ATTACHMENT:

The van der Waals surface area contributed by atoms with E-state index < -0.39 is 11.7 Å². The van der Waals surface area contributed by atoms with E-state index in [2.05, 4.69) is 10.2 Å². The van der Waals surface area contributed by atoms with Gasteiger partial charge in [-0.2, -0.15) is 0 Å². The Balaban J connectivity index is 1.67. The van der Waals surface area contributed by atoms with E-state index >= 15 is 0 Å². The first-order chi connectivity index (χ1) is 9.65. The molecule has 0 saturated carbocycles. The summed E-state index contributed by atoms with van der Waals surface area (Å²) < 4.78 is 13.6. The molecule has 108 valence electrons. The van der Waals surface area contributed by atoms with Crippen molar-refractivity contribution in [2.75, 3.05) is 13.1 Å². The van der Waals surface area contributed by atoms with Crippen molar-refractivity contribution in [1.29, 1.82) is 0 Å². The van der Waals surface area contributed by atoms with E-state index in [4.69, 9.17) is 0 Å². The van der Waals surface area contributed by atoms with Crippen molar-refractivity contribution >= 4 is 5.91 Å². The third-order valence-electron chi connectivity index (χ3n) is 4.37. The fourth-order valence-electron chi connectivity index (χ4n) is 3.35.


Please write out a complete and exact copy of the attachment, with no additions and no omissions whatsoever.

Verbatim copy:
The van der Waals surface area contributed by atoms with E-state index < -0.39 is 11.7 Å². The van der Waals surface area contributed by atoms with E-state index in [2.05, 4.69) is 10.2 Å². The van der Waals surface area contributed by atoms with Gasteiger partial charge in [-0.2, -0.15) is 0 Å². The Balaban J connectivity index is 1.67. The van der Waals surface area contributed by atoms with E-state index >= 15 is 0 Å². The first-order chi connectivity index (χ1) is 9.65. The molecule has 0 saturated carbocycles. The summed E-state index contributed by atoms with van der Waals surface area (Å²) < 4.78 is 13.6. The molecule has 108 valence electrons. The van der Waals surface area contributed by atoms with Crippen molar-refractivity contribution in [2.75, 3.05) is 13.1 Å². The van der Waals surface area contributed by atoms with Crippen molar-refractivity contribution in [1.29, 1.82) is 0 Å². The van der Waals surface area contributed by atoms with E-state index in [4.69, 9.17) is 0 Å². The van der Waals surface area contributed by atoms with Crippen molar-refractivity contribution >= 4 is 5.91 Å². The third-order valence-electron chi connectivity index (χ3n) is 4.37. The fourth-order valence-electron chi connectivity index (χ4n) is 3.35.